- Nov 16, 2022 7:19 pm GMT
Non-destructive evaluation (NDE) is a valuable tool for evaluating the structural health of power plant structures, systems, and components. It allows information to be gathered without disturbing or causing damage to the component being inspected. There are limitations with current NDE examination techniques. For example, they may only provide the examination data and not a reference to the location of the data and do not typically show the location of internals flaws relative to the internal features of a component like welds. This makes understanding the nature and location of a flaw dependent on the skills of the examiner.
Having the ability to use NDE to accurately assess a component’s internal integrity in real-time can help avoid:
- Unnecessary, expensive repairs
- Costly, time-consuming part replacement
- Down-time while repairs or replacement is ongoing
EPRI has completed a bench-scale demonstration of a technically viable, real-time, augmented reality-based non-destructive evaluation (NDE) system for inspection of power plant parts, revealing critical information as the inspection is taking place. The system uses an ultrasonic probe to perform examinations of a component which provides information on the type, location, and extent of any flaws. It then takes that information and sends it to an augmented reality (AR) display worn by the user which overlays the data over the component. This provides the user with the ability to see the internal geometry of the component and the location of any flaws in real-time.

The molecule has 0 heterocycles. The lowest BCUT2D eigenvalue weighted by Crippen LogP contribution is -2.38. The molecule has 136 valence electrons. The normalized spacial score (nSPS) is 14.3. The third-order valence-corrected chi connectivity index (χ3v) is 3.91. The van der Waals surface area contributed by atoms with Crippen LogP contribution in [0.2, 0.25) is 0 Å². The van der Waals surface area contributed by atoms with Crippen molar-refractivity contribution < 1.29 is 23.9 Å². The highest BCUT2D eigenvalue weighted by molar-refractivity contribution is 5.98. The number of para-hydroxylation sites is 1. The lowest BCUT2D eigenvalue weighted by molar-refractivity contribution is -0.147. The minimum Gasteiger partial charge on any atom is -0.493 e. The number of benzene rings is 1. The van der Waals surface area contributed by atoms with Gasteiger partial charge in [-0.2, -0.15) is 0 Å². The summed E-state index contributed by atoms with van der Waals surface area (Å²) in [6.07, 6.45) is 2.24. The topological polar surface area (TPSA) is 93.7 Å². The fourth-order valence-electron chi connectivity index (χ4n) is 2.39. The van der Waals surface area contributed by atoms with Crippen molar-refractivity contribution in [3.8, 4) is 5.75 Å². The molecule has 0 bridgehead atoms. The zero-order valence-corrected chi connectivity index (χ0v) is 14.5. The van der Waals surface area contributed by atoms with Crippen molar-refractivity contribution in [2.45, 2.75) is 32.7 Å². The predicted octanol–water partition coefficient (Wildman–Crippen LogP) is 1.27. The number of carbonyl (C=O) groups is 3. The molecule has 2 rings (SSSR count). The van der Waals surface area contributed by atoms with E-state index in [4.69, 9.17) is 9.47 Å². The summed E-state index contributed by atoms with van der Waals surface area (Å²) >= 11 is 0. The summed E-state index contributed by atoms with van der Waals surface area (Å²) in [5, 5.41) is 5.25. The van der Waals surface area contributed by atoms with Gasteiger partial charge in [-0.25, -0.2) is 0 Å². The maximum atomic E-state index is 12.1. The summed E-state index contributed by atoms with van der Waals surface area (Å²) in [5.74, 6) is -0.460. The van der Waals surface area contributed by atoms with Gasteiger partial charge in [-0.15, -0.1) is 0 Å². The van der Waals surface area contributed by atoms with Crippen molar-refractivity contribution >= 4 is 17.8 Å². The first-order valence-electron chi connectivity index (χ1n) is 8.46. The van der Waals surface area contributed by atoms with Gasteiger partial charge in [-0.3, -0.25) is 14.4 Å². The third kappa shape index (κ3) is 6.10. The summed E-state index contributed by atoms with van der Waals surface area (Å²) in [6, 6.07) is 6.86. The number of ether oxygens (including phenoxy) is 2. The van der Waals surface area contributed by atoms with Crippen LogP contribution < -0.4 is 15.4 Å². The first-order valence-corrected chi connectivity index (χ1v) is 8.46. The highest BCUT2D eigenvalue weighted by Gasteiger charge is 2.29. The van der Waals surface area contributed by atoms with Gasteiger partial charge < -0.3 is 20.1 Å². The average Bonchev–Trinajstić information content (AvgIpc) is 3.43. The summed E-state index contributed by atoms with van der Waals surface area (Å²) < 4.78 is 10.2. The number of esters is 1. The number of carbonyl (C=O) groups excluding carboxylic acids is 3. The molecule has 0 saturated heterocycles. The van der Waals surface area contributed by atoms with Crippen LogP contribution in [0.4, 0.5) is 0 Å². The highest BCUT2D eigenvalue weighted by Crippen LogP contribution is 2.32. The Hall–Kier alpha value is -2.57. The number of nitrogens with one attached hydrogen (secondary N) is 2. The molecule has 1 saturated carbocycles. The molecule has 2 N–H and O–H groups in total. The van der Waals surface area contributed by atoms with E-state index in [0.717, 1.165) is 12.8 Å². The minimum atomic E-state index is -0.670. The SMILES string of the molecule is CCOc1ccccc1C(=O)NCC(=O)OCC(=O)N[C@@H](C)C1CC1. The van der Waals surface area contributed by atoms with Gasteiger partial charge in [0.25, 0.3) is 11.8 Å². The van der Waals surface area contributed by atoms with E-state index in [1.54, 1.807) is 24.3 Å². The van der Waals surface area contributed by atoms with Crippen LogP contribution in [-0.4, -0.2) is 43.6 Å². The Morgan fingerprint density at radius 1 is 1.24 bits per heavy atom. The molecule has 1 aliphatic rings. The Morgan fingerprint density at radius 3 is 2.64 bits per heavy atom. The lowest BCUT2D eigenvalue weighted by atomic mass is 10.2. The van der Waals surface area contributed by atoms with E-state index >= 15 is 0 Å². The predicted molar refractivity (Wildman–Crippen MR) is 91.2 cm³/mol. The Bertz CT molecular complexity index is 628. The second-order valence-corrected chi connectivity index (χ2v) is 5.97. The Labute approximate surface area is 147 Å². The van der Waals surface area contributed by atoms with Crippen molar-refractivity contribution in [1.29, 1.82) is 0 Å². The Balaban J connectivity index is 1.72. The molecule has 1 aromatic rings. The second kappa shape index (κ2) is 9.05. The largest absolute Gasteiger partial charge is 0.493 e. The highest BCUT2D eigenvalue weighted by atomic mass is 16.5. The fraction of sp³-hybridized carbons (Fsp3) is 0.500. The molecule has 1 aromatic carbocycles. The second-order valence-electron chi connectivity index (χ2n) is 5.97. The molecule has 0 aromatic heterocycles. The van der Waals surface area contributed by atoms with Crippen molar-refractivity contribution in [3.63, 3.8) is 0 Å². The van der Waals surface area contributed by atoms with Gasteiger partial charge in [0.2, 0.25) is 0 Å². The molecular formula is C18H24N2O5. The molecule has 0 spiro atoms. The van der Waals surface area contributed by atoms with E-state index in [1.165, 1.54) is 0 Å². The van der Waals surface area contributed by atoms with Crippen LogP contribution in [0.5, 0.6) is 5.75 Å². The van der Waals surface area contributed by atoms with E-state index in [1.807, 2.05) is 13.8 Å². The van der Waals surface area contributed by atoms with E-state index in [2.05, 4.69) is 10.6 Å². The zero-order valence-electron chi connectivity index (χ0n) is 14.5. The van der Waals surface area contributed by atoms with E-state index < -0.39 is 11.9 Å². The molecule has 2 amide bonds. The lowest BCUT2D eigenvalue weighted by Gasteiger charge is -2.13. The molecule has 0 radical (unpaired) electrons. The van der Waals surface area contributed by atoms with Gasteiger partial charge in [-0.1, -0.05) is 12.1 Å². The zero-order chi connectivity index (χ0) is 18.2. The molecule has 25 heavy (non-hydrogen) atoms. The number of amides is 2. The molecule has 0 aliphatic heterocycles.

Traditional techniques would require the user to interpret the data through a two-dimensional screen, but this system allows the user to see it in 3D at its actual location on the component through the head-mounted AR display. It’s like seeing a real-time color video “x-ray” of a component showing flaws’ locations near internal features of the component.
This demonstration project opens a new dimension and capability for monitoring the structural health of safety-significant structures, systems, and components by giving examiners the ability to easily visualize the results of NDE examinations. So far, the system has been used in the lab and for demonstration. The next step will require the system to be field tested to prove ruggedness and ease of use in the real world. If successful, this technology will help power plant operators to maintain safe plant operation while minimizing maintenance and repair costs.
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